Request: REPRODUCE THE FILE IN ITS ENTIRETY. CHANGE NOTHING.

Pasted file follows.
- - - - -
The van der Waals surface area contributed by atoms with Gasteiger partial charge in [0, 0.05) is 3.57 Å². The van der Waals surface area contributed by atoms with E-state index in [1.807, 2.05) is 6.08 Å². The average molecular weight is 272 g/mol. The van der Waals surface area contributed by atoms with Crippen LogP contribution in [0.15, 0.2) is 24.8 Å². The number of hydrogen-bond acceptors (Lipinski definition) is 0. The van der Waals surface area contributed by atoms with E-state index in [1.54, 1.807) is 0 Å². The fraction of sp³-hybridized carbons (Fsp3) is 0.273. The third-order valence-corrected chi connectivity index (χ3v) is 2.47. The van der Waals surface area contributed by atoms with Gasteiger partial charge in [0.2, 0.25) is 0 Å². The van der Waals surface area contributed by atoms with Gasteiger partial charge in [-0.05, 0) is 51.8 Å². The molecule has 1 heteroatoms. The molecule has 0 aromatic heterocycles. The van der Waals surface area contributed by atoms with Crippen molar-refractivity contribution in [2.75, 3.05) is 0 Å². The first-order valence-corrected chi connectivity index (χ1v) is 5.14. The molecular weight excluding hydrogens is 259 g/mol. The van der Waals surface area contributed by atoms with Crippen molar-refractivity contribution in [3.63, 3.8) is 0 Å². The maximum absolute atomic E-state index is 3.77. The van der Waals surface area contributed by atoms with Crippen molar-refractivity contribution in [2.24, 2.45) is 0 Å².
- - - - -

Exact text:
The van der Waals surface area contributed by atoms with Gasteiger partial charge in [0, 0.05) is 3.57 Å². The van der Waals surface area contributed by atoms with E-state index in [1.807, 2.05) is 6.08 Å². The average molecular weight is 272 g/mol. The van der Waals surface area contributed by atoms with Crippen LogP contribution in [0.15, 0.2) is 24.8 Å². The number of hydrogen-bond acceptors (Lipinski definition) is 0. The van der Waals surface area contributed by atoms with E-state index in [1.54, 1.807) is 0 Å². The fraction of sp³-hybridized carbons (Fsp3) is 0.273. The third-order valence-corrected chi connectivity index (χ3v) is 2.47. The van der Waals surface area contributed by atoms with Gasteiger partial charge in [0.2, 0.25) is 0 Å². The van der Waals surface area contributed by atoms with Gasteiger partial charge in [-0.05, 0) is 51.8 Å². The molecule has 1 heteroatoms. The molecule has 0 aromatic heterocycles. The van der Waals surface area contributed by atoms with Crippen molar-refractivity contribution in [2.75, 3.05) is 0 Å². The first-order valence-corrected chi connectivity index (χ1v) is 5.14. The molecular weight excluding hydrogens is 259 g/mol. The van der Waals surface area contributed by atoms with Crippen molar-refractivity contribution in [3.63, 3.8) is 0 Å². The maximum absolute atomic E-state index is 3.77. The van der Waals surface area contributed by atoms with Crippen molar-refractivity contribution in [2.24, 2.45) is 0 Å².